These advances have enabled the landmark accomplishments of genomics – the determination of the genome sequences of the major model organisms used in biomedical research (bacteria, yeast, roundworms, fruit flies and mice) and, ultimately, that of humans.

Building on those fundamental data sets, DNA sequencing has been applied on a large scale to learn more about human variation (e.g., HapMap and 1000 Genomes), the functional composition of genomes (e.g., ENCODE and modENCODE), and the genetic basis of many human diseases and other traits.

In the past few years, a new generation of DNA sequencing platforms based on fundamentally different methodologies has collectively become a ‘disruptive technology’ that will create a new set of research opportunities for the coming decade. The availability of these so-called ‘next-gen’ sequencing technologies (and the already emerging ‘third-generation’ technologies that will closely follow) raises many questions for the research community. NHGRI has identified a number of questions that are pertinent to the future of DNA sequencing and of genomics.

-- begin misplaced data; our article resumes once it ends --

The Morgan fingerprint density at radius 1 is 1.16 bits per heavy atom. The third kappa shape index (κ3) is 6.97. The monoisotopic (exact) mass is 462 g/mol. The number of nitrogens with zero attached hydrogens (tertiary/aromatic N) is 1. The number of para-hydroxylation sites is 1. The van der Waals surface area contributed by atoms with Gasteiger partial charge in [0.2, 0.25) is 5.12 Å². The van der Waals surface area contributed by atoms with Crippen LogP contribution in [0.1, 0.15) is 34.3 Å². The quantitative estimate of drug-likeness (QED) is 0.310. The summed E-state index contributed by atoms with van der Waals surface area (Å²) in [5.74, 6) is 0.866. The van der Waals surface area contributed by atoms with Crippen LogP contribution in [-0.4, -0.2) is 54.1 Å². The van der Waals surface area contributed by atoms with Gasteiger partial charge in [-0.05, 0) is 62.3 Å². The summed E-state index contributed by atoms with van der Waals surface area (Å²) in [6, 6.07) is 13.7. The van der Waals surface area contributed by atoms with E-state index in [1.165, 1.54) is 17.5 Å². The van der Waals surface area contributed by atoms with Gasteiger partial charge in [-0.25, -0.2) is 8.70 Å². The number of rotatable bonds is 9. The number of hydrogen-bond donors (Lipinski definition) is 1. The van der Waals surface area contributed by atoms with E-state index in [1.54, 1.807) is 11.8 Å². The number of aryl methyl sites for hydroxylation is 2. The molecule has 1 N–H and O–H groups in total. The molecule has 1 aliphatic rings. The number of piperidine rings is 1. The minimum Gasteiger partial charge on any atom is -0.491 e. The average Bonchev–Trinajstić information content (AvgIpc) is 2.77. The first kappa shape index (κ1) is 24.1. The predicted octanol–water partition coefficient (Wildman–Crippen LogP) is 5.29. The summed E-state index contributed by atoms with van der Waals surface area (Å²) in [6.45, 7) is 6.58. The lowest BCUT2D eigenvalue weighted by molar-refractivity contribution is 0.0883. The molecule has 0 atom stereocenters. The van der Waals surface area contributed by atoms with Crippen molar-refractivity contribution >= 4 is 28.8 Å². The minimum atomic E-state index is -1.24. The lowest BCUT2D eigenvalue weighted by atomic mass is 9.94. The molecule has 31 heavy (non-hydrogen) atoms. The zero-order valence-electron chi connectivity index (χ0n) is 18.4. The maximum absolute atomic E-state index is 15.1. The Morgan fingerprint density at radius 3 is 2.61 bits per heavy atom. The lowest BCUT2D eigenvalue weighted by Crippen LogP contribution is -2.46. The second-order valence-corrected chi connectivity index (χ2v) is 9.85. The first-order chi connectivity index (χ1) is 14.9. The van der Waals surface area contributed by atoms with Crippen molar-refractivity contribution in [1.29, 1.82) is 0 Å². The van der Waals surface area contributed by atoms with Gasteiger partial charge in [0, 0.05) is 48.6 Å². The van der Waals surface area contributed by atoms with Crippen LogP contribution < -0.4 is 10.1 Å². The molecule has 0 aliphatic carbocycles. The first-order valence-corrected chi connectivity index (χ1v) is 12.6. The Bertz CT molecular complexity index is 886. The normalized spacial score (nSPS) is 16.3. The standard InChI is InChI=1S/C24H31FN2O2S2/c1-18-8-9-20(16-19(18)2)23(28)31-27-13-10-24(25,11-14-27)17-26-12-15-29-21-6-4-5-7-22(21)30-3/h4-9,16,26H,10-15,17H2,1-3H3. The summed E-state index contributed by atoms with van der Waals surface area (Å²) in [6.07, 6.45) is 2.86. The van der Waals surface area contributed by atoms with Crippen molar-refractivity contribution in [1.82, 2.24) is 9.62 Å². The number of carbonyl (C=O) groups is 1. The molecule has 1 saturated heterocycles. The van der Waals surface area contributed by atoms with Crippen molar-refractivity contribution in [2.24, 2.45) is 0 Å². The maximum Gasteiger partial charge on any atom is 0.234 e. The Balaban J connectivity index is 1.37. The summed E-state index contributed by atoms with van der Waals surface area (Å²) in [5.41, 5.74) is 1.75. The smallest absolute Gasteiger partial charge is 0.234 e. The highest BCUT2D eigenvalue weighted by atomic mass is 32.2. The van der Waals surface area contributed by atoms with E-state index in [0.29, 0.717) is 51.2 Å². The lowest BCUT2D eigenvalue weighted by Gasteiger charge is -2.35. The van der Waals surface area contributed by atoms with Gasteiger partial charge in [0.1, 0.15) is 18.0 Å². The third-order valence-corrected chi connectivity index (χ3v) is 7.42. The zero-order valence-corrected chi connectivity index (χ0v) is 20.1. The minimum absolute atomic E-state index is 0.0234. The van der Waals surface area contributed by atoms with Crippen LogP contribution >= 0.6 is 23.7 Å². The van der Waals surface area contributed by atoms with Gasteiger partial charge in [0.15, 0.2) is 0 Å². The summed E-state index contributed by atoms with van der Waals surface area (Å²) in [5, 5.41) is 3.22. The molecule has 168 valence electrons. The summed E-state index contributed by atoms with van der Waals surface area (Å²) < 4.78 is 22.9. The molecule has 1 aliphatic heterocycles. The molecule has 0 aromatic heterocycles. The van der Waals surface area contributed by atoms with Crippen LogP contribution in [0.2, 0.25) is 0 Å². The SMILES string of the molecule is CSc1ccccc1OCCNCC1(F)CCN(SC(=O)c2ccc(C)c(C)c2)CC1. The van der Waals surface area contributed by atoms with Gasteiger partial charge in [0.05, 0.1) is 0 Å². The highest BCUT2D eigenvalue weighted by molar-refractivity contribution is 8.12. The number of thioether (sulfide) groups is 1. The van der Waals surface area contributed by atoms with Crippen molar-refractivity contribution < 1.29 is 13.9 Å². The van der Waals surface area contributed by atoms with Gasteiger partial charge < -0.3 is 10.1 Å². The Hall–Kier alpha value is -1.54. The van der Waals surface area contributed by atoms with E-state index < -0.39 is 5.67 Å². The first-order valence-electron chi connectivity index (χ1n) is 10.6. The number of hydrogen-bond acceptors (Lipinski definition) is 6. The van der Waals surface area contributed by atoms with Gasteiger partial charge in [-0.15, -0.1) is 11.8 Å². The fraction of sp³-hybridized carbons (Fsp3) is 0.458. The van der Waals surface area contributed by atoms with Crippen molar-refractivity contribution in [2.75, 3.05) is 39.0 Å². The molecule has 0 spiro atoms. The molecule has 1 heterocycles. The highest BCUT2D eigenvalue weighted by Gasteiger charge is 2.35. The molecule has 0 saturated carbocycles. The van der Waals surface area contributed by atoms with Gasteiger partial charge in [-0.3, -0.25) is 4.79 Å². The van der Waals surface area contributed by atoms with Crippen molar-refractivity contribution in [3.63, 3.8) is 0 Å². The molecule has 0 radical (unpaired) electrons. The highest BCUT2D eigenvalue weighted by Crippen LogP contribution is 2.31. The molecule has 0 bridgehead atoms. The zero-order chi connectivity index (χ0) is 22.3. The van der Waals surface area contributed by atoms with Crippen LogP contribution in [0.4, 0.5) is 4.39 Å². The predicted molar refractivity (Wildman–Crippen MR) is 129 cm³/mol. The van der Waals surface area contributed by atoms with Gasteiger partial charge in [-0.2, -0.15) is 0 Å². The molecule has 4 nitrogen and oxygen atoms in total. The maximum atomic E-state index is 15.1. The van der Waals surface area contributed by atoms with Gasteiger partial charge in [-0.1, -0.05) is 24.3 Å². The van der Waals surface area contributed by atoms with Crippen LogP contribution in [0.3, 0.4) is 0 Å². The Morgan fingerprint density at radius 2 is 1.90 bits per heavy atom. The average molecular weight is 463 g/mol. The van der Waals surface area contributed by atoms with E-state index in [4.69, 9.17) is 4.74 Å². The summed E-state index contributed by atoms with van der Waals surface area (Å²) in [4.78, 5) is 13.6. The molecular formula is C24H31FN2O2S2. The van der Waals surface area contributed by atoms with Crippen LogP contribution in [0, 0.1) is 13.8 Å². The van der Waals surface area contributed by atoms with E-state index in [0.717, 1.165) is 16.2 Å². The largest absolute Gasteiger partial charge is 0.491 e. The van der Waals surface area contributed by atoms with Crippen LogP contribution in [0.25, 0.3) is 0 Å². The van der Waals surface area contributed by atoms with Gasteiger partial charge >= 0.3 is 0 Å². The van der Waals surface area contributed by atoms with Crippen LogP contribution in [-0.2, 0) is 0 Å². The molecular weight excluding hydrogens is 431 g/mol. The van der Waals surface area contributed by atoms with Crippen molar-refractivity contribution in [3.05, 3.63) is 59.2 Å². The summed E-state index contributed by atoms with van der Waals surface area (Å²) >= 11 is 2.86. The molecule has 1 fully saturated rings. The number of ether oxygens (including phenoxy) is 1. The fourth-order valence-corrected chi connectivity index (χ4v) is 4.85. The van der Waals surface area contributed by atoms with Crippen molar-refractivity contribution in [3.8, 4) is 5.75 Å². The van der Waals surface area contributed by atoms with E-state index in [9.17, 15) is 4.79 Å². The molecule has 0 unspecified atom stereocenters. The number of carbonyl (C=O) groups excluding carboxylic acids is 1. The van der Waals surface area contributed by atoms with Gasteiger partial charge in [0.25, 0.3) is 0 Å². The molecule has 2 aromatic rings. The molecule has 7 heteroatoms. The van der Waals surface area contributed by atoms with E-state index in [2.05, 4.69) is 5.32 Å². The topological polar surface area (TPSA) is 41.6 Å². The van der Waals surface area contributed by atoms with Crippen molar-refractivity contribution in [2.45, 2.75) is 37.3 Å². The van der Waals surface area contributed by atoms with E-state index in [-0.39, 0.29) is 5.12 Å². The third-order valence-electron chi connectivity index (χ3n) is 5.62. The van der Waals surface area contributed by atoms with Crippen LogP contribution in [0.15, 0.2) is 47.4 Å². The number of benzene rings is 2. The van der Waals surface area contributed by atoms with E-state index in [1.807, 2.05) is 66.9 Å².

Dr. James Canton’s Response

These are the right questions regarding the future of genome sequencing. There are a number of key convergence drivers impacting genomic sequencing also to consider, such as the future of personalized medicine, consumer genomic informatics, nano-biology and synthetic biology, all should be factored in as well to this strategic planning process.